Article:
Rachel Maclean – 2022 Speech on the International Day for the Elimination of Violence Against Women

The speech made by Rachel Maclean, the Conservative MP for Redditch, in Westminster Hall, the House of Commons on 1 December 2022.

It is a pleasure to serve under your chairmanship, Ms Elliott.

Violence against women and girls is a problem not just for women and girls. Every woman or girl who feels scared to walk down a street, get on a bus, go on a date, go to school or college, or get in a car with a man she works with is a daughter, sister, mother, wife, partner or friend of a man or a boy. It is not unreasonable to believe that half the population have exactly the same right to take such things for granted as the other half.

When the Government launched the multimillion-pound national broadcast media campaign Enough, we said that violence against women and girls should become as unacceptable as driving without a seatbelt. Many years ago, when seatbelt laws were first introduced, people said that it would never become engrained, no one would do it and people would not change. Those same people would say that violence against women and girls is inevitable and that we should stay at home, protect ourselves, not wear high heels, not go on the internet to look for dates, be more careful, not enjoy ourselves and definitely not get drunk at a festival. Those people were wrong then, and they are wrong now.

This Government have driven a sustained focus on bearing down on the awful crimes of rape and domestic abuse. This Government have increased funding to projects all across the country to increase the safety of women and girls on the streets, in the night-time economy and in their home. This Government have passed new laws to keep sex offenders and rapists in prison for longer. We have outlawed many forms of the worst types of violence that women and girls suffer, such as coercive and controlling behaviour. We passed new laws to toughen the measures to be taken against stalking.

There is of course a lot more to do. A lot of that work was done in response to the violence against women and girls strategy. Many actions are outstanding across the whole system—not just for the Home Office and Justice but for frontline health professionals, as my hon. Friend the Member for Thurrock (Jackie Doyle-Price) said so eloquently.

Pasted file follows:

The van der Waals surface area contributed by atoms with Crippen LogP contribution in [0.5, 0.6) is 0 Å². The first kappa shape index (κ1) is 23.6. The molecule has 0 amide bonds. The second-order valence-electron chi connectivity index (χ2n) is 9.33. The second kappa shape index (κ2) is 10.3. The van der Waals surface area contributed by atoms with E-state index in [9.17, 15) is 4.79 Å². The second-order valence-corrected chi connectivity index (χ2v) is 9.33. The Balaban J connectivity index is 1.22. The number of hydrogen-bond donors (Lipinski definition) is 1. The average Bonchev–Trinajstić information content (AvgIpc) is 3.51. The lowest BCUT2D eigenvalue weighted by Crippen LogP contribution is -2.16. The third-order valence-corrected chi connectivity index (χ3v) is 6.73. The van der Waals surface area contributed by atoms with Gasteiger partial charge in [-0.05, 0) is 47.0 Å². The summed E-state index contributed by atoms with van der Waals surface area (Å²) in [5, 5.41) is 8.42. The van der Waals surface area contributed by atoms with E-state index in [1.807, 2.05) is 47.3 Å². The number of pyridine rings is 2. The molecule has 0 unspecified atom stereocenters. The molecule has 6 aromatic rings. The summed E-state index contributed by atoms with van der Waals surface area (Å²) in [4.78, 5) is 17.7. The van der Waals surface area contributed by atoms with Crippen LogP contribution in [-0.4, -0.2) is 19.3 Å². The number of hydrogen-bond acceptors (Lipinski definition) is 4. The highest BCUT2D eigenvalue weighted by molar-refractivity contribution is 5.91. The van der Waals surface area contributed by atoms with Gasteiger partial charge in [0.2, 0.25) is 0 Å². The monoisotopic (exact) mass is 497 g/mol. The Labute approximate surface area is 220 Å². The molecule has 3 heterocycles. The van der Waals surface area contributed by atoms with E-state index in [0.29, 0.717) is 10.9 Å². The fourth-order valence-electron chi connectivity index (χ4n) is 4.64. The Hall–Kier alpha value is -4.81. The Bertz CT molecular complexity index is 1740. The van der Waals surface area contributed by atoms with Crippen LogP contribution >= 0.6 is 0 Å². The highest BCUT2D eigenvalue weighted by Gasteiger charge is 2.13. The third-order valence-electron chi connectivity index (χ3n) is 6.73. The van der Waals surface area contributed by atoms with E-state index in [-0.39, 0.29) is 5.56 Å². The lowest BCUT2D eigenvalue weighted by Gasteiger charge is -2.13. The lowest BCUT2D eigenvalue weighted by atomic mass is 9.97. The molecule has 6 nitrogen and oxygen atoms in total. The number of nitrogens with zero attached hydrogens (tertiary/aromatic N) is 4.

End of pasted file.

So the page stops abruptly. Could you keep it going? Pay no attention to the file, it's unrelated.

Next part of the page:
Margaret Ferrier

Will the hon. Lady give way?

Rachel Maclean

I am afraid that I have a lot to say, so I will not on this occasion.

In my constituency, we have benefited from tangible differences, thanks to this Government, with more than £400,000 in funding for the community on the Greenlands estate. I thank my friend Councillor Emma Marshall for all her fantastic work for the residents near the Woodrow centre, and of Ombersley Close and Rushock Close, working with our local police and crime commissioner, John Campion. She said that the funding has made people feel safer, and I have heard it myself when talking to residents in Woodrow and Greenlands.

I have been privileged to work with victims of spiking and those who campaign for them. We need to do more. I ask the Minister, through the good offices of his colleagues on the Treasury Bench, to speak to the Home Office and ask them to complete their review of the laws around spiking. That review was promised. There is an argument that we need a new offence, and I would like to see the results of the work that the Home Office policy officials are doing.

I will close my comments by saying that when we talk about women and girls, we must be clear about what we are discussing. I have a science background: definitions and language matter. We must be precise in our terminology. We do not serve the needs of those who wish to change gender or have a different gender identity by forgetting all about or ignoring the needs of biological females—adult females and children, girls, who are female children.

We have the privilege to stand up in this place and talk about these issues. There are many outside this Chamber who are looking to us to provide clarity. We have a duty to keep our citizens safe when they flee danger, when they flee abusive, predatory men and when they are fearing for their lives in their homes and need to reach a place of safety.

The hon. Member for Bristol South (Karin Smyth) mentioned Karen Ingala Smith and her book “Defending Women’s Spaces”. She speaks with the benefit of her decades of experience, campaigning for and supporting women who are victims and survivors of rape and sexual assault. She says many women only feel comfortable talking about the devastating and intimate details of male violence in a safe environment. A safe environment means women-only. We can look to the guidance issued by the Equality and Human Rights Commission and make sure that that guidance goes to all those providing services to keep women and girls safe.